Hung Hom

Saturday, December 5, 2009

Nadaman: Prelude to a Meal - The Hotel Lobby Smell

I l-o-v-e the Shangri-La hotel lobby fragrance. Seriously, someone should bottle whatever scent that is and market it. I’d buy it. And I also love the fact that, whenever I smell that particular Shangri-La smell, it’s almost always a prelude to a wonderful meal at the hotel. Be it at Petrus on the Island or, in my most recent case, Nadaman at Kowloon Shang.

Not wanting to think about my order, I went straight for the mini kaiseki lunch option, which my lunch-company also went for. We started with a very artfully arranged set of seasonal eggplant and mushroom with sesame sauce, chestnut with miso paste, pumpkin cake roll and grilled crab meat with and beef rolled with asparagus. Too busy catching up and yammering away about which new movies were worth watching and which new restaurants worth going to, I stupidly forgot to take the lid off the eggplant and mushroom for my photo. Duh, me. Well, at least the pale purple pot it was served in was nice and pretty.

(eggplant and mushrooms in a pot, crab and gingko nuts, beef and asparagus, pumpkin cake, chestnut miso roll)

Next course was a very stomach-warming chicken soup with seasonal veggies. Very comforting – I felt like I was glowing after downing this broth and greens. I was kinda elated when the next dish to come up was sliced seasonal sea bream sashimi. I’ve recently realized just how much I love the sea bream with its delish firm flesh and lovely distinct flavor. I polished off the sashimi like nobody’s business. No joke.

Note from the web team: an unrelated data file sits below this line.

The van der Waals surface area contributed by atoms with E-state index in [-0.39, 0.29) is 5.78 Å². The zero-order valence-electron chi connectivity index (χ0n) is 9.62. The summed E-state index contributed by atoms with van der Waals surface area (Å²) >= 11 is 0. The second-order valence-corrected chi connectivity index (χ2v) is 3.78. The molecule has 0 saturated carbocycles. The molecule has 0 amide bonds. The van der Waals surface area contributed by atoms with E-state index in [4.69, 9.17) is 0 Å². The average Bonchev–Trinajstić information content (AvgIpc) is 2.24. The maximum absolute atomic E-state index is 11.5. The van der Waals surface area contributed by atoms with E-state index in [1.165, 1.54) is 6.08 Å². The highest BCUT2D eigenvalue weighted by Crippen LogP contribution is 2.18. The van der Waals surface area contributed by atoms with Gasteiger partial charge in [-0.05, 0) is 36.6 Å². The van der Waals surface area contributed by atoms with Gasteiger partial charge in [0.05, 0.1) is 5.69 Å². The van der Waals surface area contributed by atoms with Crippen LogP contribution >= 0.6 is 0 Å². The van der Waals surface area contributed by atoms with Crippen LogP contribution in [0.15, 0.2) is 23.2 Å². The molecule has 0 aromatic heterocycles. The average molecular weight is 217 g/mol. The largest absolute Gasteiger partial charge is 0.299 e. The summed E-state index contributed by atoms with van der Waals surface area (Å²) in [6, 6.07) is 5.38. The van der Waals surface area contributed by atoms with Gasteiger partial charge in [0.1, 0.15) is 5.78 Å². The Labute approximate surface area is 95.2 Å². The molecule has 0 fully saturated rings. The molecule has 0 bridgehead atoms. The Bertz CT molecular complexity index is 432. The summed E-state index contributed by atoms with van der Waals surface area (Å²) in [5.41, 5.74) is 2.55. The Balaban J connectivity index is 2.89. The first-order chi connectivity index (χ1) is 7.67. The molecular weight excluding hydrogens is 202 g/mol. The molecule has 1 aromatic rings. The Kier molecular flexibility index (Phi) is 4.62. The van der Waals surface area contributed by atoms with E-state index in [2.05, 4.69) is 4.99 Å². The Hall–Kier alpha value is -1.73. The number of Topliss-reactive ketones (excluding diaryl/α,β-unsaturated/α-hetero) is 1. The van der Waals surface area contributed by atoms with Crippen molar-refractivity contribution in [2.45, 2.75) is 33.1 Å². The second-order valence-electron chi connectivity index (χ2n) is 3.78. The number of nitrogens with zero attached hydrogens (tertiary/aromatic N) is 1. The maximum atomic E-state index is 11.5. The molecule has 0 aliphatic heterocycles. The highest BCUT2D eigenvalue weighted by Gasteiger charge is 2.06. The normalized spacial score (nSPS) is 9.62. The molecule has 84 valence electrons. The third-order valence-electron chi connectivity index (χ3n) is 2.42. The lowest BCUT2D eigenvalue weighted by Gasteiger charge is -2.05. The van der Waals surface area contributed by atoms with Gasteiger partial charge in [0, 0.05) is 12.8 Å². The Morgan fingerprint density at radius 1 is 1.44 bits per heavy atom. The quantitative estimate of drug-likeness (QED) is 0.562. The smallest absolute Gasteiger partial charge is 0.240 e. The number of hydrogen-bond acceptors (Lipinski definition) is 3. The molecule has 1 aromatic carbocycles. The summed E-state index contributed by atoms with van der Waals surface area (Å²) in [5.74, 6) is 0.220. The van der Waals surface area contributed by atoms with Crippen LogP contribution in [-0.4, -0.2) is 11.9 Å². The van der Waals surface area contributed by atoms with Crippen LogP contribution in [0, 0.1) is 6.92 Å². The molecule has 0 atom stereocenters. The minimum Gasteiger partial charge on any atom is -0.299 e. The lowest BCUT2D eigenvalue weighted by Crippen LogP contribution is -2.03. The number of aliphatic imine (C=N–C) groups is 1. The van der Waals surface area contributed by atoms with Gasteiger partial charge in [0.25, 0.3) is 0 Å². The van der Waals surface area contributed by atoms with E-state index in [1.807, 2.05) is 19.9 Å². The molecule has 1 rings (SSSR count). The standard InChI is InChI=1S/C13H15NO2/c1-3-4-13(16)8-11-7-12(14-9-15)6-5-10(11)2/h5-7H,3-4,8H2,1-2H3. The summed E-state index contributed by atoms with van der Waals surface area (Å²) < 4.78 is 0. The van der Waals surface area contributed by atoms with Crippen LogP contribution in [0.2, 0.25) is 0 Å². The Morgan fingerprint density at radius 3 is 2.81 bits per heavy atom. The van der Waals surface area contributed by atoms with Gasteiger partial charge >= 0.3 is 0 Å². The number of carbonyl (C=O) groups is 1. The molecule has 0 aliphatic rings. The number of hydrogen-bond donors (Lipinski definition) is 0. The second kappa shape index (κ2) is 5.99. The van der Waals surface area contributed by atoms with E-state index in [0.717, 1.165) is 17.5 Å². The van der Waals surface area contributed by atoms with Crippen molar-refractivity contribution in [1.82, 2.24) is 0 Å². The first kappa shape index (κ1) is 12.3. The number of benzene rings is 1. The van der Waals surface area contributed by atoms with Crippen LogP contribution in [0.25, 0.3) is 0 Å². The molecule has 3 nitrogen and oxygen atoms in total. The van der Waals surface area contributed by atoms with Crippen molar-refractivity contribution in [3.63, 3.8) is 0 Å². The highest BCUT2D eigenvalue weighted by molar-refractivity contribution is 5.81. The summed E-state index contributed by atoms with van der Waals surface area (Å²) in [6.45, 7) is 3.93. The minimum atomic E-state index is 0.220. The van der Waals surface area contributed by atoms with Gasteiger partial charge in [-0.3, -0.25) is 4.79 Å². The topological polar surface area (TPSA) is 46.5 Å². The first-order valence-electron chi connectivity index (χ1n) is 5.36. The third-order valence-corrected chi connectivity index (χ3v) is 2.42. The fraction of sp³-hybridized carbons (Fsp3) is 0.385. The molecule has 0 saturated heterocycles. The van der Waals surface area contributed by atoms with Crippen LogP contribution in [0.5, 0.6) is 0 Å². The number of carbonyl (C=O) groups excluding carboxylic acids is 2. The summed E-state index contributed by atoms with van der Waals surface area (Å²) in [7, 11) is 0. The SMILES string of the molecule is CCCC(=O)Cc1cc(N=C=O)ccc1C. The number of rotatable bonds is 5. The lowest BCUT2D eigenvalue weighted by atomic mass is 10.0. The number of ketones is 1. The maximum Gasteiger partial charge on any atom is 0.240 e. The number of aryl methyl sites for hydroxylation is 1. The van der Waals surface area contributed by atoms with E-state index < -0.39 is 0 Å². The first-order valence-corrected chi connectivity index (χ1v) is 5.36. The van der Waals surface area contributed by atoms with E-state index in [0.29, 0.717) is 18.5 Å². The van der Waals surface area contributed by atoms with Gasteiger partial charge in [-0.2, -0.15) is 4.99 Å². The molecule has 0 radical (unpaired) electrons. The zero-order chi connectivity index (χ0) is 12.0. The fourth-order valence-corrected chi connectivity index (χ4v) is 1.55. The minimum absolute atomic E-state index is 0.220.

(Hearty chicken soup)

(Sea bream sashimi)

The following course was probably the cutest – deep fried lotus root dumpling with shrimp, dried scallop, assorted veggies and grated radish sauce. A very interesting dish with an interlocking layering of flavors and textures. The deep fried lotus root was actually pulped to a creamy paste and was encased in the perfectly crispy “shell.” The shrimp and scallops provided most of the taste to the dish and rode well on the radish sauce. A dish that took a lot of heart to make, I can tell. This was followed by an Indian-inspired grilled silver cod and mushroom with special turmeric sauce. I love cod, I love mushrooms and I love turmeric so this was definitely a winner of a dish for me, though not exactly “Japanese-y.” The fish was soft and fluffy and the mushrooms were wonderfully fleshy. The turmeric could have been a little more prominent but I guess maybe they didn’t want to overdo it on the spices? Ah well, ‘twas good nonetheless.

(Silver cod with mushrooms and turmeric)

(Deep-fried lotus root "sphere" - cute.)

We finished the savory part of our meal with ochatsuke with grilled salmon rice ball. Again, an interesting dish with different textures and flavors. The perfectly-grilled rice ball was scoring massive brownie points with me (I love grilled carbs of any form). And after a short interlude of assorted pickles, we were brought the finishing course of homemade mango tiramisu. A light and sweet end to long and satisfying meal. And with that, and a mini bottle of sake the good folks at Nadaman let me have, I started planning in my mind, when the next time would be that I’d be back in the flower-scented Shangri-La hotel lobby.

(Grilled rice ball)

(Mango tiramisu)

FOOD: 3.75/5
SERVICE: 3.5/5

NADAMAN ($$$$)
Lower Level 2
Kowloon Shangri-la Hotel
64 Mody Road
Tsim Sha Tsui